Uni claims no right to search flats

Dave Scott
University of Otago proctor Dave Scott. Photo: ODT files
The unusual action taken by proctor to confiscate bongs from a student flat will unlikely be repeated though the University of Otago stands by his decision.

In a statement released this evening, a University of Otago spokeswoman said either the proctor Dave Scott, nor the University claim a right to search private premises.

"What was done here was unusual and unlikely to be repeated."

More students complained today that Mr Scott entered their flats and took water pipes and bongs in what Otago University Students' Association (OUSA) has labelled as "outrageous" behaviour.

Mr Scott, speaking about the initial incident, judged the occupants of the flat would rather deal with him informally than have the police search the flat so he decided to enter the flat and take the items.

The flatmates were told of what happened and the matter was resolved in a way the university was confident was to their advantage.

The bongs, which the flatmates acknowledged had been used for consuming illegal drugs were destroyed.

"The Proctor is often called on to make judgments as to how to manage difficult situations and in doing that he gives careful thought to the interests of students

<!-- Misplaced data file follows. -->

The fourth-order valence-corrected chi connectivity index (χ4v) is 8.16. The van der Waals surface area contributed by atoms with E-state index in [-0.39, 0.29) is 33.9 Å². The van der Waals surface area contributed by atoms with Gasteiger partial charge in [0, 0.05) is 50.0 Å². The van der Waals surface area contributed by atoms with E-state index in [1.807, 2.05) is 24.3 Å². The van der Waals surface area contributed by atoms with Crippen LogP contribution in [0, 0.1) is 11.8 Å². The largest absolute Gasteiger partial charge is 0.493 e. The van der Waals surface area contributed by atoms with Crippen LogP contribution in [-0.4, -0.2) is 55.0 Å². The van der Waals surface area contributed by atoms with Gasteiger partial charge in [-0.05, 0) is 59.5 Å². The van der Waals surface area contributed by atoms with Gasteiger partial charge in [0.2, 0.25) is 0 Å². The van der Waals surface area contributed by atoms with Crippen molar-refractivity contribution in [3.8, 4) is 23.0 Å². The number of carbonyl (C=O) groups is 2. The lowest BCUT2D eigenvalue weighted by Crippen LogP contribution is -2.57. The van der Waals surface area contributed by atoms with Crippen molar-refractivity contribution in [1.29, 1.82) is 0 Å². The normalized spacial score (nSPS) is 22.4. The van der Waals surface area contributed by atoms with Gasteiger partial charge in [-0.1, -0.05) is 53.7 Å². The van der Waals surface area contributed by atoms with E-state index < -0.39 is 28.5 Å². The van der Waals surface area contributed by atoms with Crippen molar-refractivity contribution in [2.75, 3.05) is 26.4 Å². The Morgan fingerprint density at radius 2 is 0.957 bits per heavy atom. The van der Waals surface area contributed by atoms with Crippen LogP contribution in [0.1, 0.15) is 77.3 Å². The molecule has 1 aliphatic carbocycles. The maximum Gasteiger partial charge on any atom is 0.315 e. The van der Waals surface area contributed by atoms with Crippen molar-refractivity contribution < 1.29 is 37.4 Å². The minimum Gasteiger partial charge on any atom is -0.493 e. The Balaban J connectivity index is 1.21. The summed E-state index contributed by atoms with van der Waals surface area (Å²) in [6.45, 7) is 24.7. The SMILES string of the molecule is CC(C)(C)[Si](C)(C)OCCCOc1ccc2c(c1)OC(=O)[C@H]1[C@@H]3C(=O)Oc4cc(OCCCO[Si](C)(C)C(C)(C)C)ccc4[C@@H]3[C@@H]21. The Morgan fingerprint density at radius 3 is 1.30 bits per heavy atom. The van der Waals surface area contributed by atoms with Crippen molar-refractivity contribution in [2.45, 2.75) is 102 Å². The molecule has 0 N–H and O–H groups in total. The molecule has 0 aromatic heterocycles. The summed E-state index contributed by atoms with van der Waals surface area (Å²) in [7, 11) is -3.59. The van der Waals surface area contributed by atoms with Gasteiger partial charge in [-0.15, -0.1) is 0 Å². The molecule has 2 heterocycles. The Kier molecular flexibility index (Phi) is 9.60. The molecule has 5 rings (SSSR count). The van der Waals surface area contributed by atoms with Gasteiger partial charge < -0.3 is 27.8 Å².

involved."

Student magazine Critic Te Arohi reported that about three weeks ago, proctor was visiting flats on Castle St and Leith St North to deliver letters about initiations.

"The entire flat was away, apart from one person who was asleep upstairs.

"The flatmates said the proctor let himself in through the unlocked back door, where he found several water pipes sitting out on a table and took them," the magazine said.

"Because they weren't home, the flatmates didn't know what had happened to the pipes and assumed they had been robbed. They estimated the pipes were worth $400."

The proctor returned the next day, and told them that he had gone into their flat and confiscated the pipes.

According to the flatmates, he told them that as long as they cleaned up the flat, he would let them off with a warning and wouldn't take it to the police, Critic reported.

OUSA recreation officer Josh Smythe told the Otago Daily Times he had been contacted by the flat who complained to the Critic and students from three other flats, saying the proctor had taken bongs after entering the flats via the back door to deliver letters warning about the dangers of initiations.

In the other instances flat members were home at the time he visited, but Mr Smythe said it was "pretty outrageous" Mr Scott felt he could simply wander in, leaving the students concerned feeling very intimidated.

On one occasion the "bong" was simply a Powerade bottle on the flat's living room table.

He had arranged to meet Mr Scott about the situation tomorrow, but Mr Scott had since cancelled the meeting.

A protest was being held at 1pm on Friday.

He would be meeting Mr Scott tomorrow about the situation and said some students at the university had been considering having a protest.